is happening while my mother and Mrs H circulate around us getting between us once
again. Now we are
finally approaching the bench in a parallel manner, when Mrs H suddenly pauses to let my mother sit down
first. But she doesn't get the hint, instead pauses mid movement again, as I try to save the situation by getting
between them and where I collide with Mr H another time. We all start apologising and walking backwards a
few steps, stop, try again, only to get into each other's way once again–and all that without breaking character,
or starting to laugh, but instead holding the serious expressions of those attending a beginners dance class; a
seriousness with a complete lack of any natural elegance. I collect the will to break the spell and in a desperate
attempt just sort of throw myself on the bench, half sitting, half laying, pretty much in the center of it. Taking
up a lot of space, as if saving the spot for someone else; protecting it from my competitors. My interruption
of our unplanned choreography gets a lot of attention. Now they are standing there, all three of them, looking
down on me in surprise, maybe content even. So I straighten up, painfully aware of every part of my body. I
am sitting unnaturally straight now, my butt barely touching the outer part of the seat, my knees in an exact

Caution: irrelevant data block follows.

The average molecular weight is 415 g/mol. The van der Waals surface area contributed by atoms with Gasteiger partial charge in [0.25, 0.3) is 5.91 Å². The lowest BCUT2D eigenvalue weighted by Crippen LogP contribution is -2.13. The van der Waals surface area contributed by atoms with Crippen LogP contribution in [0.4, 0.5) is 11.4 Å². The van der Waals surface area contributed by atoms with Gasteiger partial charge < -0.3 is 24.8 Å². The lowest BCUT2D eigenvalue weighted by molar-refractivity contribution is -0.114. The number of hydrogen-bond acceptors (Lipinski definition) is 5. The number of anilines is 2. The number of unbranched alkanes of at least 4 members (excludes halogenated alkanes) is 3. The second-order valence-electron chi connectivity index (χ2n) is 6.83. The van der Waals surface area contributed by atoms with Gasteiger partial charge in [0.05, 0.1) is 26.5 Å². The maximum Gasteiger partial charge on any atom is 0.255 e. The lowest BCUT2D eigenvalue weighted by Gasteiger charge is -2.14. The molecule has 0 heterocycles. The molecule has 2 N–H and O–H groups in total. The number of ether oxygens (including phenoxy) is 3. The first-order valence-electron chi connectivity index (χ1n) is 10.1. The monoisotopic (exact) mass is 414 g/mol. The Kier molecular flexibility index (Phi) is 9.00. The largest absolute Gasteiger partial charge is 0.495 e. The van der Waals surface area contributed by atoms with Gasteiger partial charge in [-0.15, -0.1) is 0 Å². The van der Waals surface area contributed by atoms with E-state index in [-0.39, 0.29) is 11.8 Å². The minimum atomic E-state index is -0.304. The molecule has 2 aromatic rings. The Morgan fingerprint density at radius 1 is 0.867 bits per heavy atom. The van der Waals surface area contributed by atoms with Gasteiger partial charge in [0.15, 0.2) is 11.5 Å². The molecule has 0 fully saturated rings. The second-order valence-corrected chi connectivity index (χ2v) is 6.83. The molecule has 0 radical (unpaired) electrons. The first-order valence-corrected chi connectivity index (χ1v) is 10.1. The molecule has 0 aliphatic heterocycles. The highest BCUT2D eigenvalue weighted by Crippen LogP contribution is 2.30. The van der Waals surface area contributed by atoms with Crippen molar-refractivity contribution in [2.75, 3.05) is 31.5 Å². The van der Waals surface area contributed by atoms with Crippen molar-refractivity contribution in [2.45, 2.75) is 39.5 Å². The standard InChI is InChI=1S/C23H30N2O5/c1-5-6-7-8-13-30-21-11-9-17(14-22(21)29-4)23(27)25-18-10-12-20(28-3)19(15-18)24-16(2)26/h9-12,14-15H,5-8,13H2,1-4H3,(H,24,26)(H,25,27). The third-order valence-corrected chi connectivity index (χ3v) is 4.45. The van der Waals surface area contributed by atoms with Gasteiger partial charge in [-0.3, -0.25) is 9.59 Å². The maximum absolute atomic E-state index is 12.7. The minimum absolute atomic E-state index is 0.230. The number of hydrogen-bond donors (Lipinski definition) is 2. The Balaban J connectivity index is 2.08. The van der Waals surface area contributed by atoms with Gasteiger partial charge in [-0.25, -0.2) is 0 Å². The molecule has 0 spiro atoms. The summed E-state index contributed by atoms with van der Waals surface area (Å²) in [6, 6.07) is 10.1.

ninety degrees angle, hands on my knees, a stretched back and a lowered gaze, but with a childish satisfaction
that I finished first.

I think the whole dance didn't last longer than 30 sec–maybe a minute–but that is ten times longer than what
I would find acceptable in any situation even remotely resembling this one.After that they just sort of looked
at me for a while, as if I had done something other worldly that they had never laid their eyes upon before.

They too, sat down, one after another. Eventually I directed them with my eyes, looked at my mother, then at
the place to my right and she followed instructions–so to say. Then the same with Mr H to my left, and Mrs
H just simply had to take the last empty spot by her husband's side. We barely fit on the bench but we all sat
there, silently, in the same upright position that I was frozen in.
We exchanged a couple of banalities in a rather robotic manner, I wouldn't even have called it a conversation,
more like a bunch of bad actors saying their lines then waiting for their turn to speak again.